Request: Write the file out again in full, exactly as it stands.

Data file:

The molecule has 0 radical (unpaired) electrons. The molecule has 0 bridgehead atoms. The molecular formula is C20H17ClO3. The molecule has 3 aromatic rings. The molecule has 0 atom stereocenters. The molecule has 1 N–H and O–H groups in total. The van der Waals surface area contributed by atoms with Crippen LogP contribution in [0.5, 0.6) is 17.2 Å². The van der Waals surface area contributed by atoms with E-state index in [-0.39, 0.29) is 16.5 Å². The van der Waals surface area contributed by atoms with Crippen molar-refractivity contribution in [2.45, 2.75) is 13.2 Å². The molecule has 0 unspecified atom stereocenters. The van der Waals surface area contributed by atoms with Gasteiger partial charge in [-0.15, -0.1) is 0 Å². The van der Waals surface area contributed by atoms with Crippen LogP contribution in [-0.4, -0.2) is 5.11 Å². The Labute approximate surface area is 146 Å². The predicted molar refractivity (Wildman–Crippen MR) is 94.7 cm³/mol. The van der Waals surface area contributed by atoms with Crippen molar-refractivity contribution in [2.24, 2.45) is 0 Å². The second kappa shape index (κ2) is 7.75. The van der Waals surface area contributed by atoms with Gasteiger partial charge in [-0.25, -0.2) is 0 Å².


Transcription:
The molecule has 0 radical (unpaired) electrons. The molecule has 0 bridgehead atoms. The molecular formula is C20H17ClO3. The molecule has 3 aromatic rings. The molecule has 0 atom stereocenters. The molecule has 1 N–H and O–H groups in total. The van der Waals surface area contributed by atoms with Crippen LogP contribution in [0.5, 0.6) is 17.2 Å². The van der Waals surface area contributed by atoms with E-state index in [-0.39, 0.29) is 16.5 Å². The van der Waals surface area contributed by atoms with Crippen molar-refractivity contribution in [2.45, 2.75) is 13.2 Å². The molecule has 0 unspecified atom stereocenters. The van der Waals surface area contributed by atoms with Gasteiger partial charge in [-0.15, -0.1) is 0 Å². The van der Waals surface area contributed by atoms with Crippen LogP contribution in [-0.4, -0.2) is 5.11 Å². The Labute approximate surface area is 146 Å². The predicted molar refractivity (Wildman–Crippen MR) is 94.7 cm³/mol. The van der Waals surface area contributed by atoms with Crippen molar-refractivity contribution in [2.24, 2.45) is 0 Å². The second kappa shape index (κ2) is 7.75. The van der Waals surface area contributed by atoms with Gasteiger partial charge in [-0.25, -0.2) is 0 Å².